CORVALLIS, Ore. – The Sierra Club has released its “Cool Schools” rankings based on the ‘greenness’ of participating universities, and Oregon State has the highest green ranking of any public college in the state (private college Lewis & Clark came in 5th). Oregon State is listed as 20th in the nation.
The Cool Schools ranking is open to all four-year undergraduate colleges and universities in the nation. The award honors more than 200 colleges that are helping to solve climate problems and making significant efforts to integrate sustainability into their teaching, research and engagement and to operate sustainably. Evaluations were based on survey information provided by the participating schools. The raw data for scoring came from the Association for the Advancement of Sustainability in Higher Education (AASHE) STARS self-reporting tool, plus a supplemental question about fossil fuel investments.
Brandon Trelstad, sustainability officer for Oregon State, said that the university’s continued commitment to sustainability has led to a number of honors from national organizations over the years.
“We continue to prioritize our work to reduce our carbon footprint. Things like conserving energy and recycling and repurposing materials to keep them out of the landfill help support carbon emission reductions and offer numerous co-benefits,” Trelstad said. “I continue to consider myself lucky to do sustainability work at Oregon State and in the Pacific Northwest. Being green is part of OSU’s ethos, we consider ourselves good stewards of the planet and being a ‘Cool School’ highlights this work.”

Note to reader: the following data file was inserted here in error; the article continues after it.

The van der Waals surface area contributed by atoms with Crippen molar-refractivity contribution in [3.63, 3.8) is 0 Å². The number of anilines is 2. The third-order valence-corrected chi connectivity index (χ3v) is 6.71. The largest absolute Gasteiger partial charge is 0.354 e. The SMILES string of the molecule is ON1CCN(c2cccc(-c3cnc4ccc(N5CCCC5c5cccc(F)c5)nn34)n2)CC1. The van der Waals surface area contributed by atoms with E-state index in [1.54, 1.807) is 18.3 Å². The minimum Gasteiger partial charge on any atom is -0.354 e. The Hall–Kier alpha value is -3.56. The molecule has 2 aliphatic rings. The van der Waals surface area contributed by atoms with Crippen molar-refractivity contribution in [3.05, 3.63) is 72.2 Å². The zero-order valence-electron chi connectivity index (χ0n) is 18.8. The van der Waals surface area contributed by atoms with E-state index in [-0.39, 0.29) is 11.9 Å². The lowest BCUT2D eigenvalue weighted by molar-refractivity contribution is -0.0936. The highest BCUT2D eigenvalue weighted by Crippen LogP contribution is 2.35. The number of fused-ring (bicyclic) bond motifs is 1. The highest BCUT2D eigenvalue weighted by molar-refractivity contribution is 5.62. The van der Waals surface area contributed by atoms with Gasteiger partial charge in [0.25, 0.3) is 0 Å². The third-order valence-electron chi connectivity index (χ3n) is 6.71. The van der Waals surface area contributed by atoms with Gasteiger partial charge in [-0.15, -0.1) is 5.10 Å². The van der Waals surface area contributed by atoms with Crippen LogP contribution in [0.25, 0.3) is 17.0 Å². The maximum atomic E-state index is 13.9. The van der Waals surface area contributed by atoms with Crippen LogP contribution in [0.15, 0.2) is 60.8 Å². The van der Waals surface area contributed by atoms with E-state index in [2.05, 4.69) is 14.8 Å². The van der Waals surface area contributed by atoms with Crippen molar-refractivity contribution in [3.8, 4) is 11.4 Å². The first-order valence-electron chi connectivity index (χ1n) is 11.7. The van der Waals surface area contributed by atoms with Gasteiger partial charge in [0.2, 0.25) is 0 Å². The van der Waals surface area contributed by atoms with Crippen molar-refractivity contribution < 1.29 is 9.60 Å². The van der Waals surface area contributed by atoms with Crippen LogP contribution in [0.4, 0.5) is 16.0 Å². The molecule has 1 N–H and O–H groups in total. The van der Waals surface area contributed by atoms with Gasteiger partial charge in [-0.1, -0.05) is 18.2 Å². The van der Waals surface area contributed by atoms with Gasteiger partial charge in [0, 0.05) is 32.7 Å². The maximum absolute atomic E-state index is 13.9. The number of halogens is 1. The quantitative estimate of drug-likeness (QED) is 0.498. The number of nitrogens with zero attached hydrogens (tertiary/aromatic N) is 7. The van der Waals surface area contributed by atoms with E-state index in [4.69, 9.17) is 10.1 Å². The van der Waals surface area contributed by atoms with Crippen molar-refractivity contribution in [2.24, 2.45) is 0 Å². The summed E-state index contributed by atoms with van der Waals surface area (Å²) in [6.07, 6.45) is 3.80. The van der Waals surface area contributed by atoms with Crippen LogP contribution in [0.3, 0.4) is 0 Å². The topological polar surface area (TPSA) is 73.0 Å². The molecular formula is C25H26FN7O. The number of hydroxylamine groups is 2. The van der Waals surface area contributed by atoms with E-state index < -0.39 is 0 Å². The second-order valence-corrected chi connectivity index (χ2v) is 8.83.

The Sierra Club noted innovative research at OSU, calling out assistant professor Chad Higgins’ research into the impact on soil moisture from ground mounted solar panels, and the benefits of growing food there. Higgins’ preliminary findings indicated a co-benefit for the panels as well – cooler temperatures, which means more electricity production from the panels.
“Based on my casual summertime observations at our six-acre solar array,” Trelstad said, “it didn’t surprise me that the ground under panels might be good for some food crops. But I was elated to learn that growing crops could also increase solar production. This is the kind of synergy we look for in sustainability work; systems thinking and looking for co-benefits across those systems.”